Le Québec demeure la province la plus affectée, et de loin, par la variole simienne

Quebec remains by far the province most affected by smallpox


Pierre Saint-Arnaud, The Canadian Press

Canada currently has 112 confirmed cases of simian smallpox, the vast majority of which are 98 in Quebec.

The Chief Public Health Officer of Canada and her assistants, Dr. Theresa Tam and Dr. Howard Njoo, provided an update on the outbreak of the virus in Ottawa on Friday.

In all cases, they were men between the ages of 20 and 63, and the majority of them had sex with other men. However, Dr. Tam recalled that “the virus can be transmitted to anyone as a result of close contact with an infected person.”

However, the increase in the number of cases in one week in Quebec was much less pronounced than in the previous two weeks, but Dr. Njoo did not want to venture to say that the propagation.

“Honestly, it’s too early to draw conclusions. (…) We will see in the coming days and weeks the evolution of the epidemic curve in Quebec, but also across the country.

“It is hoped that with the strategy of continuing to monitor contacts and vaccine supply in places where there are high-risk events, it will have an impact on the epidemic curve,” the doctor said.

Mass vaccination: neither necessary nor possible

There are nine other cases in Ontario, four in Alberta and one in British Columbia. The National Microbiology Laboratory is also looking into other suspicious cases.

“We are preparing to confirm further cases in the coming days and weeks,” Dr. Njoo warned.

However, national public health estimates that no mass vaccination campaign is required at this time. The new guidelines for administering the IMVAMUNE vaccine suggest that a single dose be given only to people at high risk of exposure to the virus and those in environments where there is a high risk of transmission.

A national vaccination campaign would be unthinkable anyway since there are not enough vaccines, Howard Njoo acknowledged.

“The Government of Canada is still working with manufacturers to get more vaccines (…) but we also need to keep in mind the possibility of a biological event with smallpox,” he said. , suggesting that Canada cannot be completely exposed if a “traditional” smallpox outbreak ever occurs.

“We don’t have an unlimited amount of vaccines, but if we use them with a good strategic approach, with caution to cool the outbreak if possible, because maybe this is just the beginning, we have better chances of avoiding the establishment of monkeypox here in Canada, ”he added.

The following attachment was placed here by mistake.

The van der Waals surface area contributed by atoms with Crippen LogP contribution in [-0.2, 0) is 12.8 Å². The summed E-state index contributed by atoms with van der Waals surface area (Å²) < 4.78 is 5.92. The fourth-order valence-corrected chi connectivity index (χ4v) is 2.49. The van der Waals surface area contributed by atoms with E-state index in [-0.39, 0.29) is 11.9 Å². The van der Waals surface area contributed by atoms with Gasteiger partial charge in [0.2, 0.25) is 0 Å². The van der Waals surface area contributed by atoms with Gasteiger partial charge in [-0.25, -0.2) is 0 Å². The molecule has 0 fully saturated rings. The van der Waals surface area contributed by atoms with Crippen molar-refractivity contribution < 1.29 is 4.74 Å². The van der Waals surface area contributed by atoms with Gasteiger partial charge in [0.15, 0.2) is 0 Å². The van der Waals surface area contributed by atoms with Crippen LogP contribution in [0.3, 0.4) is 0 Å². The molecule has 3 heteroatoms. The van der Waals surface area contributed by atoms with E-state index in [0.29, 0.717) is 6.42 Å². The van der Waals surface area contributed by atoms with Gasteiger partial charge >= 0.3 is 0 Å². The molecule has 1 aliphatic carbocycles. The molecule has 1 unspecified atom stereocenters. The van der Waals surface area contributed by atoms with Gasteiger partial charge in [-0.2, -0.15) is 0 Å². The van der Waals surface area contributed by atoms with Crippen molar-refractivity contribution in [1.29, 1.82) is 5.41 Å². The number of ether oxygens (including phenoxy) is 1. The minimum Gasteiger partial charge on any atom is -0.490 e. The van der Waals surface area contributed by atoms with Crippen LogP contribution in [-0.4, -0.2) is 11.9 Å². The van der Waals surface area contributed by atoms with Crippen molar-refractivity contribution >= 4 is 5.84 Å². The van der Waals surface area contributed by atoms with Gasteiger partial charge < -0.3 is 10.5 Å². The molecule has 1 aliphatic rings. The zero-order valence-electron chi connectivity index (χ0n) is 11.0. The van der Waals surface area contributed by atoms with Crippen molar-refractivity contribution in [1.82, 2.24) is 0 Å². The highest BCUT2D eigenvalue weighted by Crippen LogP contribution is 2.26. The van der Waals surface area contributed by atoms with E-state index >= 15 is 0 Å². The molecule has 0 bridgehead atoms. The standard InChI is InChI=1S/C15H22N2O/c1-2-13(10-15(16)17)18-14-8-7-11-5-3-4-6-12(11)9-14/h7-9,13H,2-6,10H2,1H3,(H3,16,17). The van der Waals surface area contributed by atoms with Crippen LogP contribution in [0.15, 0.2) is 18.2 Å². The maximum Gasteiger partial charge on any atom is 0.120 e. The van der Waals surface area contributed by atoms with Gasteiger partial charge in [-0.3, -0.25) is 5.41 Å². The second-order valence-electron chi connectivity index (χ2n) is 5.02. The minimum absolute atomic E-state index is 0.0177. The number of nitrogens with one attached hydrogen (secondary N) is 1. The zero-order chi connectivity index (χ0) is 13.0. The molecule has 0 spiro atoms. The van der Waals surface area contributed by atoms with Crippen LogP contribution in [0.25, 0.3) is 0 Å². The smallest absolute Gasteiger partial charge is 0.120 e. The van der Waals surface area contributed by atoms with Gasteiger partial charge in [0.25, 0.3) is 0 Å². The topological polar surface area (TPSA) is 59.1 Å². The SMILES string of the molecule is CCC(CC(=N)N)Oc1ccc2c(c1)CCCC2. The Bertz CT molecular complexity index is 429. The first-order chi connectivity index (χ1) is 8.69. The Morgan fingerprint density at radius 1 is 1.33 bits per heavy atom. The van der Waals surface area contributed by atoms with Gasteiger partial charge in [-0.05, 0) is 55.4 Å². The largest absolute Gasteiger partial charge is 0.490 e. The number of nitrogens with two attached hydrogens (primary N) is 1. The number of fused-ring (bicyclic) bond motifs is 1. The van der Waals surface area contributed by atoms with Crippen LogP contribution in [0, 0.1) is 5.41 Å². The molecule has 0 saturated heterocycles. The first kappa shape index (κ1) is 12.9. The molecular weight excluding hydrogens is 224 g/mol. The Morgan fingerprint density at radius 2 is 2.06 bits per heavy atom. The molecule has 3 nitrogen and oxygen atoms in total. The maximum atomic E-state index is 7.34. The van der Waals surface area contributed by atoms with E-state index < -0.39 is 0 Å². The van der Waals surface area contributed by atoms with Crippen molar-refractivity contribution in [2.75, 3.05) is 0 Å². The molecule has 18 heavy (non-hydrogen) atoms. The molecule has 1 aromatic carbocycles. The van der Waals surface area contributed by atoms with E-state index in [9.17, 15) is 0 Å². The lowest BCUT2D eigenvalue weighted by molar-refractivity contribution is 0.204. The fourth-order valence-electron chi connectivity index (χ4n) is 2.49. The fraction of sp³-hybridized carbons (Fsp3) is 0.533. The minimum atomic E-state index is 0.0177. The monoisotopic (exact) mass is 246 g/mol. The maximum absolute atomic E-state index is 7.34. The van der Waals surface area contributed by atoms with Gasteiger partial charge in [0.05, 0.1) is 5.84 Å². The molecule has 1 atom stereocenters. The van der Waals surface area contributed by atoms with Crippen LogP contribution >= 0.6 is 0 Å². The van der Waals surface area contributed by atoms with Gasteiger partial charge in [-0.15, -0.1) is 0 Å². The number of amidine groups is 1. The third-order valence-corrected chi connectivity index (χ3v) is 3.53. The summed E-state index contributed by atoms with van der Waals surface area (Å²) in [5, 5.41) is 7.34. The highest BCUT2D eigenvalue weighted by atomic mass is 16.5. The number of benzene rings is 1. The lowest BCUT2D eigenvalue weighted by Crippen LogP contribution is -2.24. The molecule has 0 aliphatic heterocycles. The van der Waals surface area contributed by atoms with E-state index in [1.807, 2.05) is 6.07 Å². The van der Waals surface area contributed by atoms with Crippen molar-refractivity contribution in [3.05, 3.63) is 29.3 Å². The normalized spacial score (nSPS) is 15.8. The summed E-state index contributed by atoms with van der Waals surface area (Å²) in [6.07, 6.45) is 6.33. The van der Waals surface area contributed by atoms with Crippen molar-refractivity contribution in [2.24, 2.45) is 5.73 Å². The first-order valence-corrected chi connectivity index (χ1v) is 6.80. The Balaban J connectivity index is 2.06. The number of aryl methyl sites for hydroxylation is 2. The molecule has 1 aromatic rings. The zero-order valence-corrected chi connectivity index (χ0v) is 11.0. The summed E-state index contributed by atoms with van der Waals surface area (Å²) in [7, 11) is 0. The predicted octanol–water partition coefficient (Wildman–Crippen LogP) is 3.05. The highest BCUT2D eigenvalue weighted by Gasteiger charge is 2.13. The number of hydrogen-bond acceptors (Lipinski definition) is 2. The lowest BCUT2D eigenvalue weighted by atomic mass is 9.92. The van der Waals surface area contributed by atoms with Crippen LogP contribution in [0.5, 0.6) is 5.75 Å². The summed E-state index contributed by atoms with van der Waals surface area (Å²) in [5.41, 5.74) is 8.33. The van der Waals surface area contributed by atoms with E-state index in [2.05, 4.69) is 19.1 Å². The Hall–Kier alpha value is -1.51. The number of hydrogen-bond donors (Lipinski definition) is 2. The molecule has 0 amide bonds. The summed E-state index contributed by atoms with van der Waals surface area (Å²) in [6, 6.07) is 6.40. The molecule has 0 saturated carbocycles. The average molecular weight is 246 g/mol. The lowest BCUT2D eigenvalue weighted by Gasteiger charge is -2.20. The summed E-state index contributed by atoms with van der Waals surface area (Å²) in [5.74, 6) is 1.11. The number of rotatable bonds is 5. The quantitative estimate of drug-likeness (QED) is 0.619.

The two doctors also said that all Canadian cases are related to the international outbreak that is currently affecting other countries around the world.

COVID-19: “We have passed the sixth wave”

Drs Tam and Njoo also provided an update on the situation of VOCID, addressing the issue of vaccination more specifically.

“In general, we can say that now we have passed the last wave, the sixth wave, across the country and normally, during the summer, the activity of the virus decreases compared to the winter if we rely on the past.” But it’s still important to keep an eye on it because we don’t know what’s going to happen in the fall and winter when people start gathering inside again, ”Howard Njoo argued.

Theresa Tam, meanwhile, says she is considering a new fall awareness campaign to invite people to pick up a third dose. “Two doses are not enough to provide protection against Omicron (variant) infection because immunity declines over time and certainly after six months.” So it takes a third dose to bring immunity back to a higher level, ”she said.

The data collected by many studies on the subject prove him right. Thus, she explained that after six months, the protection offered by two doses against Omicron infection falls to less than 20%. On the other hand, protection against the serious consequences of an infection remains strong, between 65% and 85%, depending on the studies, the populations studied and so on.

The addition of a third dose, on the other hand, offers 50% to 60% protection against infection, although studies as a whole have a much wider range (40% to 80%). On the other hand, the protection against serious consequences is very robust, at 90%, with a third dose.

Theresa Tam, however, warned that protection will not be eternal again.

“It’s going to decline over time, but we don’t have enough data to measure it yet,” she said. Not only could it slow down over time, but it could also change the situation and reduce protection. It’s never a static number. “



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